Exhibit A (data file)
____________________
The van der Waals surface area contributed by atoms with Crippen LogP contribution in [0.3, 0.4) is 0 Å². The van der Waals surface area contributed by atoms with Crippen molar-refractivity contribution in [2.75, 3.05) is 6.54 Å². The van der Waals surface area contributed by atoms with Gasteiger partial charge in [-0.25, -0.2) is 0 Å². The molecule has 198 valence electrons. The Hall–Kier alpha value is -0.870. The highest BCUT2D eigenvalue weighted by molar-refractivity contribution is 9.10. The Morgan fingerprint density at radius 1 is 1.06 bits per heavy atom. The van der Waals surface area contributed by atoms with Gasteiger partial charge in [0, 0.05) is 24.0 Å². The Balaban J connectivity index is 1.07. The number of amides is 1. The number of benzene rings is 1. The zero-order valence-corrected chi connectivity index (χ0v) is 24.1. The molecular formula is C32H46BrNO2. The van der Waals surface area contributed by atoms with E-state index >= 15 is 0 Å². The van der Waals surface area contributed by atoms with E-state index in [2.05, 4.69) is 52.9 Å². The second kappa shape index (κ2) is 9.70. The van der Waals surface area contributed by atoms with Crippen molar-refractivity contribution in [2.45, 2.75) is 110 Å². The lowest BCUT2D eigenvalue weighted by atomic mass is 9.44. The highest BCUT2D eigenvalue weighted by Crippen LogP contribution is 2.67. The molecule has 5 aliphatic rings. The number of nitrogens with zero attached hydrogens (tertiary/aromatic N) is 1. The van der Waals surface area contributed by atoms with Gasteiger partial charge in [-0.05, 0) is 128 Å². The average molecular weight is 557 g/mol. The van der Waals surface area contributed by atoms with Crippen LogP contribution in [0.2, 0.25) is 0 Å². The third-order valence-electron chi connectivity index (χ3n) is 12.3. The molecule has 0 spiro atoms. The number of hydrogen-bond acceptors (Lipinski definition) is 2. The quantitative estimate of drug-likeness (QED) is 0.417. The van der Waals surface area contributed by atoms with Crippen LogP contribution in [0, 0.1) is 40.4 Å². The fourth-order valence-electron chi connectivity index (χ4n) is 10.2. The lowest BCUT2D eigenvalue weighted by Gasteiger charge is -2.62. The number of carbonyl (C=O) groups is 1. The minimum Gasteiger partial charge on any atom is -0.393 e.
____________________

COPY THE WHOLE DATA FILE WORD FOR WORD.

The van der Waals surface area contributed by atoms with Crippen LogP contribution in [0.3, 0.4) is 0 Å². The van der Waals surface area contributed by atoms with Crippen molar-refractivity contribution in [2.75, 3.05) is 6.54 Å². The van der Waals surface area contributed by atoms with Gasteiger partial charge in [-0.25, -0.2) is 0 Å². The molecule has 198 valence electrons. The Hall–Kier alpha value is -0.870. The highest BCUT2D eigenvalue weighted by molar-refractivity contribution is 9.10. The Morgan fingerprint density at radius 1 is 1.06 bits per heavy atom. The van der Waals surface area contributed by atoms with Gasteiger partial charge in [0, 0.05) is 24.0 Å². The Balaban J connectivity index is 1.07. The number of amides is 1. The number of benzene rings is 1. The zero-order valence-corrected chi connectivity index (χ0v) is 24.1. The molecular formula is C32H46BrNO2. The van der Waals surface area contributed by atoms with E-state index >= 15 is 0 Å². The van der Waals surface area contributed by atoms with E-state index in [2.05, 4.69) is 52.9 Å². The second kappa shape index (κ2) is 9.70. The van der Waals surface area contributed by atoms with Crippen molar-refractivity contribution in [2.45, 2.75) is 110 Å². The lowest BCUT2D eigenvalue weighted by atomic mass is 9.44. The highest BCUT2D eigenvalue weighted by Crippen LogP contribution is 2.67. The molecule has 5 aliphatic rings. The number of nitrogens with zero attached hydrogens (tertiary/aromatic N) is 1. The van der Waals surface area contributed by atoms with Gasteiger partial charge in [-0.05, 0) is 128 Å². The average molecular weight is 557 g/mol. The van der Waals surface area contributed by atoms with Crippen LogP contribution in [0.2, 0.25) is 0 Å². The third-order valence-electron chi connectivity index (χ3n) is 12.3. The molecule has 0 spiro atoms. The number of hydrogen-bond acceptors (Lipinski definition) is 2. The quantitative estimate of drug-likeness (QED) is 0.417. The van der Waals surface area contributed by atoms with Crippen LogP contribution in [0, 0.1) is 40.4 Å². The fourth-order valence-electron chi connectivity index (χ4n) is 10.2. The lowest BCUT2D eigenvalue weighted by Gasteiger charge is -2.62. The number of carbonyl (C=O) groups is 1. The minimum Gasteiger partial charge on any atom is -0.393 e.